All 'Round Republic Square
A new context of major civic buildings may yet make a people place of our historic downtown park
What makes or breaks an urban park like Downtown's Republic Square Park is how well it's used by people. One of four city blocks set aside for public use in Edwin Waller's original 1839 town plan, Republic Square has endured many reincarnations over the years. (At its low point in the 1950s, it was paved over as a parking lot). A civic rally during 1999 through 2001 to redevelop the park as a more vibrant people space faded with the tech bust and 9/11, but now interest is percolating again. On three out of four sides, major new civic buildings are planned that will reframe the park: a U.S. Postal Service mixed-use development to the north, the Austin Museum of Art to the south, and the new federal courthouse to the west. The courthouse project includes a large public plaza that will flow into Republic Square, and welcome news is that Project for Public Spaces national experts in creating successful people places will be involved in the programming and design.
Rotating around the compass, here's a peek at the fresh context evolving for Downtown's historic town square.
Here Come the Judges
More good news: The no-Intel-inside shell across San Antonio from Republic Square will come down before the end of the year to make way for a new federal courthouse, according to the Downtown Austin Alliance (the group will host the demolition party). Deconstruction will begin right after the Oct. 5 to Nov. 5 run of a site-specific dance work, Requiem, performed by Blue Lapis Light/Sally Jacques on the five-story structure. (Dancers using ropes and bungee cords for aerial techniques, set to Mozart; more at www.bluelapislight.org)
The new federal courthouse to be built by the U.S. General Services Administration is being designed by Atlanta-based architecture firm Mack Scogin Merrill Elam Architects with local input from Larry Speck of Page Southerland Page. Unfortunately, the design is neo-brutalist one of the least appealing styles in modern architecture. Early computer-generated design renderings show a stark, square modernist structure with fragmented forms and an exposed concrete exterior. (Rather than reflecting Austin and the park setting, the building's rectilinear concrete forms punctured by huge openings bring to mind ... the Intel shell.) The architect's project manager, John Trefay, said the GSA could release more representative images when design development is completed in November, but that the exterior has not changed significantly. Construction may not start until 2008, due to delays in federal funding.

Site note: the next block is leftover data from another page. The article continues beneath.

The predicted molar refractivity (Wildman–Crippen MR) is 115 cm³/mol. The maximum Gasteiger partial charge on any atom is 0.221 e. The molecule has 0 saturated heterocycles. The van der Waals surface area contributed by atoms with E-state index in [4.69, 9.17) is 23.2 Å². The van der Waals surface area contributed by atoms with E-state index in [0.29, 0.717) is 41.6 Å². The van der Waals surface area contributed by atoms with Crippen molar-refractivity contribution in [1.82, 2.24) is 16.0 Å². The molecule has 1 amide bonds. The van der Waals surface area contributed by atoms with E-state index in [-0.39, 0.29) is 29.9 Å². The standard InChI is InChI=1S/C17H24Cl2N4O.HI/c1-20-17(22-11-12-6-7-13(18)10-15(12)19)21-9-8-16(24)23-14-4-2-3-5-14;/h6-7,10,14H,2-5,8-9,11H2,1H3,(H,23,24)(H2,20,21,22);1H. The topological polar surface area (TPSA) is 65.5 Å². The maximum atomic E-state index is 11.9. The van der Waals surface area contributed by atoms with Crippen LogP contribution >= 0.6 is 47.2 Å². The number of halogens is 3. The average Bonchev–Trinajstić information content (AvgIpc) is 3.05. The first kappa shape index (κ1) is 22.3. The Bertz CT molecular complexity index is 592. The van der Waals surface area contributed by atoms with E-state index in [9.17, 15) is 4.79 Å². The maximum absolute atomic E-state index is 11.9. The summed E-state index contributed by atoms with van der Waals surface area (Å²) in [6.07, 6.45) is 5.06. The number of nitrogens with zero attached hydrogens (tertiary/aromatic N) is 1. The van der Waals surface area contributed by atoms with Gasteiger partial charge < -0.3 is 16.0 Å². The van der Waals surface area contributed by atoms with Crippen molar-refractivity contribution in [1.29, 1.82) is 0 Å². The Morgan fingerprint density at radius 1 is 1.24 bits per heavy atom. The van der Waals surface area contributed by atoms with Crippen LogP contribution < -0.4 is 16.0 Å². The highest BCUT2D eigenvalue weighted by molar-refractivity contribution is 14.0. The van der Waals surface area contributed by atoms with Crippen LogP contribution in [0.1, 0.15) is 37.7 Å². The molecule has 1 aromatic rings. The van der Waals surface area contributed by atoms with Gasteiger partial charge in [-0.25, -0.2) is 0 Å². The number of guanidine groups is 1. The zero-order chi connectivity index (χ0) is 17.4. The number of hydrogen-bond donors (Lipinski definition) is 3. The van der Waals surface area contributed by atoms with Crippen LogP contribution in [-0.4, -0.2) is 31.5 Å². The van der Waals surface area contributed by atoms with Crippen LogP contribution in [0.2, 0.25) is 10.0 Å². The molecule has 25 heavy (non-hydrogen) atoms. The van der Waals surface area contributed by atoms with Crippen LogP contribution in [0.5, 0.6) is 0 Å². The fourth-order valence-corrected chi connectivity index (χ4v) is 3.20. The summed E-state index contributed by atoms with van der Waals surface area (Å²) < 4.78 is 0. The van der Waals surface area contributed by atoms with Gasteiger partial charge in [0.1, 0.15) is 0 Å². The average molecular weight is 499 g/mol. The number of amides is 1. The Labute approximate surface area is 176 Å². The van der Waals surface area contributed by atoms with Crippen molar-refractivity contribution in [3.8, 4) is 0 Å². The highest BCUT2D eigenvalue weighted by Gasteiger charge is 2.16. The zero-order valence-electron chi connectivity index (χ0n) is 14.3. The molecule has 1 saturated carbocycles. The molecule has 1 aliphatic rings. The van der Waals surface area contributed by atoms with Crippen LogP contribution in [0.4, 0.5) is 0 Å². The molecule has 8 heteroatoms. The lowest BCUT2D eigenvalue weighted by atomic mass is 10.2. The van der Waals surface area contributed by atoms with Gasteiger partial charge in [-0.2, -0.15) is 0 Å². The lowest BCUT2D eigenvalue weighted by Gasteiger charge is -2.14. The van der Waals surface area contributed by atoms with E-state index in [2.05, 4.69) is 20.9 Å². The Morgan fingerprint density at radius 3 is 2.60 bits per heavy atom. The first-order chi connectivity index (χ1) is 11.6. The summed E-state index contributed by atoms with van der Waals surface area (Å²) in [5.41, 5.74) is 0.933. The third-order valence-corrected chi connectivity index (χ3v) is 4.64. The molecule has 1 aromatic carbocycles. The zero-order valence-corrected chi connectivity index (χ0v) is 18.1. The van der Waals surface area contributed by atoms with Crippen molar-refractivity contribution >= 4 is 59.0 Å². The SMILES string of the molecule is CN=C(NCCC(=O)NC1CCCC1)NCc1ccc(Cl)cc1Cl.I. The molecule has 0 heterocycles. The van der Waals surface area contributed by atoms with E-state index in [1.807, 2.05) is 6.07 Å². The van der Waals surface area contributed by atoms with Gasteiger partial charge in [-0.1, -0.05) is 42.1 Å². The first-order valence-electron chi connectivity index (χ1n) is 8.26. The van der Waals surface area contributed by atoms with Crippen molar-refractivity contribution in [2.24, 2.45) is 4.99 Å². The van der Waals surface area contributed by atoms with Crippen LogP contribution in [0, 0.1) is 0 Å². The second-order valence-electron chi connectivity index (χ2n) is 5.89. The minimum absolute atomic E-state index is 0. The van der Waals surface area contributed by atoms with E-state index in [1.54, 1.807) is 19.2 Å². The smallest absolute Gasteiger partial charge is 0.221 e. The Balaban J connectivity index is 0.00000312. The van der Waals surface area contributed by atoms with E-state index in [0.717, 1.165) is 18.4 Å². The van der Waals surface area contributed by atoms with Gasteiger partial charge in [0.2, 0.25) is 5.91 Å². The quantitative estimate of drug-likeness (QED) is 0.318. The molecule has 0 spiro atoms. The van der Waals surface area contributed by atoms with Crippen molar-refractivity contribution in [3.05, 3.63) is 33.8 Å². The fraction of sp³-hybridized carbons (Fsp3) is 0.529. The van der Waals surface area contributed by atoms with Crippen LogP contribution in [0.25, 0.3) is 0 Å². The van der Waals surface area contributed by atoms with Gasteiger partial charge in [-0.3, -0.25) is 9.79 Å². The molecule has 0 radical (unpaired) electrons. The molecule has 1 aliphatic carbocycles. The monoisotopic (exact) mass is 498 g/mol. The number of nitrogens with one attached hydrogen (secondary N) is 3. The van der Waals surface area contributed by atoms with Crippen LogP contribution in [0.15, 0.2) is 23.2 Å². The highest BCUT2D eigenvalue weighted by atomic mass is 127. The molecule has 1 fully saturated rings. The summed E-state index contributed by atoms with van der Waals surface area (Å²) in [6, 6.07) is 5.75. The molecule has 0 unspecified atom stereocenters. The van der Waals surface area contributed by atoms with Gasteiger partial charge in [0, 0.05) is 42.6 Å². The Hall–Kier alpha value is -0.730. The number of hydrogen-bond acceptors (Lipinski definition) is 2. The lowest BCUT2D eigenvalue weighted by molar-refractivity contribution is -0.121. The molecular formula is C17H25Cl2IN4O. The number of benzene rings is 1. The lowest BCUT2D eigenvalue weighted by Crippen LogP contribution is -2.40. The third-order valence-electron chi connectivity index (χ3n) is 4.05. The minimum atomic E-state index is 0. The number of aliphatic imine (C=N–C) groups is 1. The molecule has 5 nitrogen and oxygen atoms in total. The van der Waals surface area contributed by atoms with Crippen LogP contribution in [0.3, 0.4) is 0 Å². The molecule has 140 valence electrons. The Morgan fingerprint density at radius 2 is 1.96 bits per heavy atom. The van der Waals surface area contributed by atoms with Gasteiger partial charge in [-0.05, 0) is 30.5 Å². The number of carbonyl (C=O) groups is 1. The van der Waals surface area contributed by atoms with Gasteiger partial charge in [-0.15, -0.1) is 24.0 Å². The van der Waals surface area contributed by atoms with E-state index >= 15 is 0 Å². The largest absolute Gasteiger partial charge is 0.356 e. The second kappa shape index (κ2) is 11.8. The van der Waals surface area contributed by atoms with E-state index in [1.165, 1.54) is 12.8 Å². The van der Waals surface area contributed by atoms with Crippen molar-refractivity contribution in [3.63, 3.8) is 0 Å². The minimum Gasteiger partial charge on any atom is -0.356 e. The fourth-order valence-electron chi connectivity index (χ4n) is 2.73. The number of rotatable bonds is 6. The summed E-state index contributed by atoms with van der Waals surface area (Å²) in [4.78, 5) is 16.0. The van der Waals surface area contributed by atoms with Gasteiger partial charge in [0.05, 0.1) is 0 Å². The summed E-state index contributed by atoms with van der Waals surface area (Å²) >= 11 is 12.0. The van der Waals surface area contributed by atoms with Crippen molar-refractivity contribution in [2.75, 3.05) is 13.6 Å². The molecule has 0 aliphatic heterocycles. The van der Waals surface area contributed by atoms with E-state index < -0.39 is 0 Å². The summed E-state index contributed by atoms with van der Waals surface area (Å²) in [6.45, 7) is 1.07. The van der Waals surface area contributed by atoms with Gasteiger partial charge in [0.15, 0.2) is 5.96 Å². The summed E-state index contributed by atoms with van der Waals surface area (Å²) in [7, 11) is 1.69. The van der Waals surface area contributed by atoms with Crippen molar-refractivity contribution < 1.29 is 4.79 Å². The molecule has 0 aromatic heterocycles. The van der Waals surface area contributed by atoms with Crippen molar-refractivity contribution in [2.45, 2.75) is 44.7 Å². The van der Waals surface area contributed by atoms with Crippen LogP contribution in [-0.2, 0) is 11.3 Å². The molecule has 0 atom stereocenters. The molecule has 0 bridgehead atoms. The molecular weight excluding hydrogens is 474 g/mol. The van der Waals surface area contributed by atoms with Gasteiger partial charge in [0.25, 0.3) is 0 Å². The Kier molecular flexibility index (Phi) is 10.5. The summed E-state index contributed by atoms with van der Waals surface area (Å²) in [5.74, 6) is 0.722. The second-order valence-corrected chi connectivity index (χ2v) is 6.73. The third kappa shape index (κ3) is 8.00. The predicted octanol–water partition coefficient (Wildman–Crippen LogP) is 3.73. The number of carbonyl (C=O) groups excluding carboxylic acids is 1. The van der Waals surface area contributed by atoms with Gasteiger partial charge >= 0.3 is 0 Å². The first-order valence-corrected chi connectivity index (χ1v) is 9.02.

Most transformative for Republic Square will be an expansive public plaza between the courthouse and the park. (The plaza was needed to meet security-driven setback requirements; it will replace San Antonio Street between Fourth and Fifth, which will be permanently closed). Leading the plaza design will be Hargreaves Associates. Its Park of Heroes design won the World Trade Center Site Memorial Competition; Hargreaves also is working on a network of parks for downtown Dallas.
A bright note: The GSA will pony up the funds to bring the nonprofit Project for Public Spaces into the project, thanks to lobbying by the Austin Parks Foundation, the Downtown Austin Alliance, and the Sustainable Food Center, which operates the popular Austin Farmers' Market on Saturday mornings year-round in Republic Square. A jointly signed letter sent in May resulted in the GSA committing the funds to hire PPS as project consultants. The group will hold public meetings, involve stakeholders, and help guide a design process for a plaza that succeeds as a lively, people-filled gathering space. A stellar model is the well-used Pioneer Courthouse Square in Portland, Ore., which PPS has said "sets the bar for public space programming" with its modern design, public art, amenities, plantings, walls, stairs designed to be sat upon, and built-in event venues.